I must admit I was afraid to listen to this album at first. I thought that I might not know how to hear, compare, or enjoy a solo saxophone recording. I like space and I like the edges of improvisation and music, but I was concerned that this would be to far off my own charts. However, I was intrigued as to what the phrase 'Time to do my lions' meant and my curiosity finally led me to the online liner notes of this recording.
So what's with the lions? Catharsis.
Apparently writer Anne Carson's poem Hokusai presents this phrase. Every morning the protagonist would wake and draw a lion to turn away anger and clear his mind and soul for the day. This seems like an apt and powerful metaphor for this solo woodwind album. Why else put the effort into creating a stripped to the bare essence recording, where raw emotion and naked musical ideas are front and center? No hiding behind supporting harmony, no skating away on some beats, just an internal rhythm and a need to roar and growl.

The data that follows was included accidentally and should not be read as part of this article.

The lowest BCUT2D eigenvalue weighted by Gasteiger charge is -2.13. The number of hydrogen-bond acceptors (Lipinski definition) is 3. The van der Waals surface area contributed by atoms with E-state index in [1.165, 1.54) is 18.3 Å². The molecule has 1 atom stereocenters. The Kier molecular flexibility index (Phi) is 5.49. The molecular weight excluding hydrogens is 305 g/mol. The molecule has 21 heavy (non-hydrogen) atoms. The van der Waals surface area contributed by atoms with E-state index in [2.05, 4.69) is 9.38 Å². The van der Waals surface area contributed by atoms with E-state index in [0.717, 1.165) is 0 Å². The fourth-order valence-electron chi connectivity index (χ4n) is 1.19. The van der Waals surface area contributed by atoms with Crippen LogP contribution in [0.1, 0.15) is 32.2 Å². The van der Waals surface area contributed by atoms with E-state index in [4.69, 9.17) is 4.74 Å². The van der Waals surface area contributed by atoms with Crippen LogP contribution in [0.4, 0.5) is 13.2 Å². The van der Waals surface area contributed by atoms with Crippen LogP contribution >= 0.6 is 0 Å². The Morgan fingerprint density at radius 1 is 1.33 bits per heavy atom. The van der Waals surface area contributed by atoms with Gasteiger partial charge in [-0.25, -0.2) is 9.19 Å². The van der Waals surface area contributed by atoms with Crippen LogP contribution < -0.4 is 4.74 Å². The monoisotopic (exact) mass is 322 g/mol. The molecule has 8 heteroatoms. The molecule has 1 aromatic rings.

The title tune begins with a delicate and fluttering melody, never repeating, just ever evolving and changing. Thus, not without reason and never disconnected, the tune grows, the tones get louder and the runs faster and longer. "12 o clock and all's well" uses longer and reedier sounds to develop a tune that is both mournful and playful. "Nisshan joma" is very delicate, full of soft low notes on the flute-like shakuhachi. It is followed by an upbeat clarinet on 'Gammer'. This is a varied recording, a generous offering of personable, personal, and pleasingly experimental songs. Baar's employs just the right amount of stream of consciousness to soulfulness in his melodies to make 'Time to do my lions' a fascinating one.
I can confidently say I'm no longer afraid. "Time to do my lions" is a rewarding way to spend an hour. I would suggest listening to it from start to finish. I doubt it is something that I would put on to listen to just a song or two, but in longer doses it has some real power.
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